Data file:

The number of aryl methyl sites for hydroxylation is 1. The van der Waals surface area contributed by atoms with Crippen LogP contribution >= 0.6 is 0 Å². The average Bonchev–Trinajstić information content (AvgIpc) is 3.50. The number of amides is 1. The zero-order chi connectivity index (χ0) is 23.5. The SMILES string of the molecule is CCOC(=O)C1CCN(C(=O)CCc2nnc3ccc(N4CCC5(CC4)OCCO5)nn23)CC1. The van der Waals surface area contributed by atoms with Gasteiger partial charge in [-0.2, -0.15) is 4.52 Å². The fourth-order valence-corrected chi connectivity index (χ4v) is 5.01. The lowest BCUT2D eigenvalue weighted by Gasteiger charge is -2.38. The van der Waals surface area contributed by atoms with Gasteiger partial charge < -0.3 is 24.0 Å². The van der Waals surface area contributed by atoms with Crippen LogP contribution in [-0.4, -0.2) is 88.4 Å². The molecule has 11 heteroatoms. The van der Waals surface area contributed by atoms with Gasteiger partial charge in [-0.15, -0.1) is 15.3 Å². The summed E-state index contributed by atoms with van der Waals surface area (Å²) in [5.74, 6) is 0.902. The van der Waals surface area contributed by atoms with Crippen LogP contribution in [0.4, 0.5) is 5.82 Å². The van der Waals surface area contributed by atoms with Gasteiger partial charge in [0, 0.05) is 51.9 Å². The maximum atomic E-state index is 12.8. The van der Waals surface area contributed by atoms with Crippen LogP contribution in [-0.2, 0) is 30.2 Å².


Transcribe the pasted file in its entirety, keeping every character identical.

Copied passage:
The number of aryl methyl sites for hydroxylation is 1. The van der Waals surface area contributed by atoms with Crippen LogP contribution >= 0.6 is 0 Å². The average Bonchev–Trinajstić information content (AvgIpc) is 3.50. The number of amides is 1. The zero-order chi connectivity index (χ0) is 23.5. The SMILES string of the molecule is CCOC(=O)C1CCN(C(=O)CCc2nnc3ccc(N4CCC5(CC4)OCCO5)nn23)CC1. The van der Waals surface area contributed by atoms with Gasteiger partial charge in [-0.2, -0.15) is 4.52 Å². The fourth-order valence-corrected chi connectivity index (χ4v) is 5.01. The lowest BCUT2D eigenvalue weighted by Gasteiger charge is -2.38. The van der Waals surface area contributed by atoms with Gasteiger partial charge < -0.3 is 24.0 Å². The van der Waals surface area contributed by atoms with Crippen LogP contribution in [-0.4, -0.2) is 88.4 Å². The molecule has 11 heteroatoms. The van der Waals surface area contributed by atoms with Gasteiger partial charge in [-0.15, -0.1) is 15.3 Å². The summed E-state index contributed by atoms with van der Waals surface area (Å²) in [5.74, 6) is 0.902. The van der Waals surface area contributed by atoms with Crippen LogP contribution in [0.4, 0.5) is 5.82 Å². The van der Waals surface area contributed by atoms with Gasteiger partial charge in [0, 0.05) is 51.9 Å². The maximum atomic E-state index is 12.8. The van der Waals surface area contributed by atoms with Crippen LogP contribution in [-0.2, 0) is 30.2 Å².